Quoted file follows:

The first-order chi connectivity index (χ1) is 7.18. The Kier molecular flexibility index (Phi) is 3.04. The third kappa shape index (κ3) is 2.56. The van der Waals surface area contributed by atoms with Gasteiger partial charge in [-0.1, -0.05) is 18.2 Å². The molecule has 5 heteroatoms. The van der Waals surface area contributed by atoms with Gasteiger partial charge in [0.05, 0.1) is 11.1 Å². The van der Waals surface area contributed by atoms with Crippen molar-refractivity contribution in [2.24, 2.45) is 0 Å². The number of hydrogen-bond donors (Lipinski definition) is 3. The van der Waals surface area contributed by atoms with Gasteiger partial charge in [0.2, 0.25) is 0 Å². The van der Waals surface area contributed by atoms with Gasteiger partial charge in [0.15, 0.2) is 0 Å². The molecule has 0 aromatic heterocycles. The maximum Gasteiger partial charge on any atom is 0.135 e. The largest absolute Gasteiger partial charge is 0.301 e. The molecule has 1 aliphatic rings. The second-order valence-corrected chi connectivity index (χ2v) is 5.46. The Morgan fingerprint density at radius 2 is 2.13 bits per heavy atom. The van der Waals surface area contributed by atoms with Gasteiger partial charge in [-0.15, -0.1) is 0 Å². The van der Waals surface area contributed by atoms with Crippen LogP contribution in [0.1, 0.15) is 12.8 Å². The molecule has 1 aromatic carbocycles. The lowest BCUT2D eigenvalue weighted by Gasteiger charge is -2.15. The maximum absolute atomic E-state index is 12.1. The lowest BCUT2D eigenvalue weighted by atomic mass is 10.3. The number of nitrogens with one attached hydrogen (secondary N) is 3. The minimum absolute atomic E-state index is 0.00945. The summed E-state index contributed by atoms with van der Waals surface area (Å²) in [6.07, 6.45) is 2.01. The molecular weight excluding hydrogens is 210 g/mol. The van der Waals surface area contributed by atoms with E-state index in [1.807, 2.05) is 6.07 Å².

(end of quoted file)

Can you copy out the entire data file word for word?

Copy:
The first-order chi connectivity index (χ1) is 7.18. The Kier molecular flexibility index (Phi) is 3.04. The third kappa shape index (κ3) is 2.56. The van der Waals surface area contributed by atoms with Gasteiger partial charge in [-0.1, -0.05) is 18.2 Å². The molecule has 5 heteroatoms. The van der Waals surface area contributed by atoms with Gasteiger partial charge in [0.05, 0.1) is 11.1 Å². The van der Waals surface area contributed by atoms with Crippen molar-refractivity contribution in [2.24, 2.45) is 0 Å². The number of hydrogen-bond donors (Lipinski definition) is 3. The van der Waals surface area contributed by atoms with Gasteiger partial charge in [0.2, 0.25) is 0 Å². The van der Waals surface area contributed by atoms with Gasteiger partial charge in [0.15, 0.2) is 0 Å². The molecule has 0 aromatic heterocycles. The maximum Gasteiger partial charge on any atom is 0.135 e. The largest absolute Gasteiger partial charge is 0.301 e. The molecule has 1 aliphatic rings. The second-order valence-corrected chi connectivity index (χ2v) is 5.46. The Morgan fingerprint density at radius 2 is 2.13 bits per heavy atom. The van der Waals surface area contributed by atoms with Gasteiger partial charge in [-0.15, -0.1) is 0 Å². The van der Waals surface area contributed by atoms with Crippen LogP contribution in [0.1, 0.15) is 12.8 Å². The molecule has 1 aromatic carbocycles. The lowest BCUT2D eigenvalue weighted by Gasteiger charge is -2.15. The maximum absolute atomic E-state index is 12.1. The lowest BCUT2D eigenvalue weighted by atomic mass is 10.3. The number of nitrogens with one attached hydrogen (secondary N) is 3. The minimum absolute atomic E-state index is 0.00945. The summed E-state index contributed by atoms with van der Waals surface area (Å²) in [6.07, 6.45) is 2.01. The molecular weight excluding hydrogens is 210 g/mol. The van der Waals surface area contributed by atoms with E-state index in [1.807, 2.05) is 6.07 Å².